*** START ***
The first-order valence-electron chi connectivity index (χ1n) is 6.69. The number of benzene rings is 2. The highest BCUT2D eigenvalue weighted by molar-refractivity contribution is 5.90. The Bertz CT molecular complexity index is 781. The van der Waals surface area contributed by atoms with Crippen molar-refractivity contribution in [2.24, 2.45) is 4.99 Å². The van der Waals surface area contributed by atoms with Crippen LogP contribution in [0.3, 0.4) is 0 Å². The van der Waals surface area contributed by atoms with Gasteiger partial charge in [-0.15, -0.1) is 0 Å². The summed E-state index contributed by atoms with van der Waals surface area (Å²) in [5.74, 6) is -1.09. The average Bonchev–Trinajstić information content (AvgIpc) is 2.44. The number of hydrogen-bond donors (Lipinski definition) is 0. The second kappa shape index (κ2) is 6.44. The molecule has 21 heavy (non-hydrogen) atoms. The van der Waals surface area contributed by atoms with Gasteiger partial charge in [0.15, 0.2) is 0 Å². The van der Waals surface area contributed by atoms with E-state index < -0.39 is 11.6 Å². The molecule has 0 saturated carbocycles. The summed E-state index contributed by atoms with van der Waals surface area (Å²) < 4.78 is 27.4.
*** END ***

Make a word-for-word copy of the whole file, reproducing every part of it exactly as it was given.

The first-order valence-electron chi connectivity index (χ1n) is 6.69. The number of benzene rings is 2. The highest BCUT2D eigenvalue weighted by molar-refractivity contribution is 5.90. The Bertz CT molecular complexity index is 781. The van der Waals surface area contributed by atoms with Crippen molar-refractivity contribution in [2.24, 2.45) is 4.99 Å². The van der Waals surface area contributed by atoms with Crippen LogP contribution in [0.3, 0.4) is 0 Å². The van der Waals surface area contributed by atoms with Gasteiger partial charge in [-0.15, -0.1) is 0 Å². The summed E-state index contributed by atoms with van der Waals surface area (Å²) in [5.74, 6) is -1.09. The average Bonchev–Trinajstić information content (AvgIpc) is 2.44. The number of hydrogen-bond donors (Lipinski definition) is 0. The second kappa shape index (κ2) is 6.44. The molecule has 21 heavy (non-hydrogen) atoms. The van der Waals surface area contributed by atoms with Gasteiger partial charge in [0.15, 0.2) is 0 Å². The van der Waals surface area contributed by atoms with E-state index < -0.39 is 11.6 Å². The molecule has 0 saturated carbocycles. The summed E-state index contributed by atoms with van der Waals surface area (Å²) < 4.78 is 27.4.